The Protestant Reformation began as a protest against the great chameleon, the Roman Catholic Church.  It only created several lesser chameleons, state churches with compulsory membership and salvation promised by ceremonies rather than faith.

Persecution of the Anabaptists appeared to have succeeded, those who remained were scattered and without leaders. God raised up new leaders who gathered the scattered flock. Travelling evangelists brought many new believers into the fold during these tumultuous times. The Anabaptists now became known as Mennonites, after Menno Simons, one of the boldest of their leaders.

Born again people In the state churches did not find spiritual refreshing in the ceremonies and sermons of the chameleon. Some met privately for mutual support and encouragement, yet conformed outwardly to the ceremonies of the chameleon. They considered themselves “the quiet in the land,” living an inward spiritual life and an outward life that would not get them into trouble.

Mennonites also believed in the importance of the inward spiritual life, but found no justification in the Word of God for living a double life. They believed that if the inward piety was genuinely of God, the outward life would show it, including the willingness to suffer for the faith. And suffer many of them did, for all the chameleons hated them.

Active persecution abated over time but much suspicion remained. Many Mennonite groups found tolerance through adopting the pietistic formula of being “the quiet in the land.” They tried to maintain the inward spiritual life, but in time that too faded away. In many denominations that use the Mennonite name today, the memory of what Anabaptist and Mennonite once meant has disappeared.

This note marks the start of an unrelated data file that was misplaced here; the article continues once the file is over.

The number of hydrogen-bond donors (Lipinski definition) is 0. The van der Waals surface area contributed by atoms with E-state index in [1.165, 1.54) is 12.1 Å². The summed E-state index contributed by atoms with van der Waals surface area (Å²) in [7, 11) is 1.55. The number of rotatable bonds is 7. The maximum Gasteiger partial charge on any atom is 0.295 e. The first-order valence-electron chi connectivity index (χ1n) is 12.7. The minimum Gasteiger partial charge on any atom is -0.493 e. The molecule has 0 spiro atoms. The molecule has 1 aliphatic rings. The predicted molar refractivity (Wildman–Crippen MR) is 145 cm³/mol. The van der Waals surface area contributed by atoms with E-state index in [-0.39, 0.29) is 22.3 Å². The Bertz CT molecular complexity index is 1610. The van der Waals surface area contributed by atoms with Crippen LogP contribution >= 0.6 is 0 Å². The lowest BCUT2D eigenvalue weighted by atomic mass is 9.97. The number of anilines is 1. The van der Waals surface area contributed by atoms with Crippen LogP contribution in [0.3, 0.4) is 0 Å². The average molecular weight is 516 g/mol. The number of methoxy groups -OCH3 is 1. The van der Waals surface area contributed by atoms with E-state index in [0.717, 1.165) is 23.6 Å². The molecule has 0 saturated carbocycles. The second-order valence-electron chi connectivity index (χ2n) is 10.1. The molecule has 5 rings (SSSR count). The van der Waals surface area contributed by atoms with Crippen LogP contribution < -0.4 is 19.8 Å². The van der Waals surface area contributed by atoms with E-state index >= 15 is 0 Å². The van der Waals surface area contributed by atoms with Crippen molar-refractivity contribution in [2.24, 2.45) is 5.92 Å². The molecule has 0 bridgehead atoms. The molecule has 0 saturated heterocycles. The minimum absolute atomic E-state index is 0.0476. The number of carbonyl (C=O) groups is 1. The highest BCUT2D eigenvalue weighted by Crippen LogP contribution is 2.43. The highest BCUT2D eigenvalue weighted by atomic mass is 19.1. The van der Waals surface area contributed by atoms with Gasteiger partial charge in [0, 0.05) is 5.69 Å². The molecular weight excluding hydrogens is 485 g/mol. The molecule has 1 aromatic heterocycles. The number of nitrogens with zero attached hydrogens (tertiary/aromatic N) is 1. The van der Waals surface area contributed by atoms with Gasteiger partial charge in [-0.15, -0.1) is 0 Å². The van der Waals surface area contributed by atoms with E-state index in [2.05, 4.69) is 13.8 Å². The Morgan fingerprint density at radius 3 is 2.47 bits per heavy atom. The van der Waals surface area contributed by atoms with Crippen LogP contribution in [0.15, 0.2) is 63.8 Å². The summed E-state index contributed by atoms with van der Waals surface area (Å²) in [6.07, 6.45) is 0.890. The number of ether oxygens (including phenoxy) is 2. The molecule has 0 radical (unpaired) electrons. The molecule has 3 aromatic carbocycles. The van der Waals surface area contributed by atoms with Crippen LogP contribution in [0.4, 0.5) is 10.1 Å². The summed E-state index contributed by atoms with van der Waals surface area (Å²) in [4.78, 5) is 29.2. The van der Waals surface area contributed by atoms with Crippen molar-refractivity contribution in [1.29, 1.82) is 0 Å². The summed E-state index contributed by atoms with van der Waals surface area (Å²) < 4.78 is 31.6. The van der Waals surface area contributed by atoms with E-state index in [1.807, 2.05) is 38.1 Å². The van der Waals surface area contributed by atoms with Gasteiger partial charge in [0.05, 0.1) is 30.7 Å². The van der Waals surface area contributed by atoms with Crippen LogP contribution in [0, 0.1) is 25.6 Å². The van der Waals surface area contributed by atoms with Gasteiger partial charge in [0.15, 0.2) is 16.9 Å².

Nevertheless the foundation of God standeth sure, having this seal, The Lord knoweth them that are his. And, Let every one that nameth the name of Christ depart from iniquity” (2 Timothy 2:19). Our Anabaptist-Mennonite forefathers believed that departing from iniquity was not something one did in secret, but that it also meant renouncing any form of duplicity.

Consider the words of the apostle Paul to the church at Philippi:

Only let your conversation [conduct] be as it becometh the gospel of Christ: that whether I come and see you, or else be absent, I may hear of your affairs, that ye stand fast in one spirit, with one mind striving together for the faith of the gospel; and in nothing terrified by your adversaries: which is to them an evident token of perdition, but to you of salvation, and that of God. For unto you it is given in the behalf of Christ, not only to believe on him, but also to suffer for his sake; having the same conflict which ye saw in me, and now hear to be in me.

The apostle Paul believed that a willingness to suffer for the faith was a clear token of the salvation granted by God. God has not changed; neither should His people adjust to the spirit of our day. To have a rightful claim to God’s salvation, we must not attempt to be chameleons.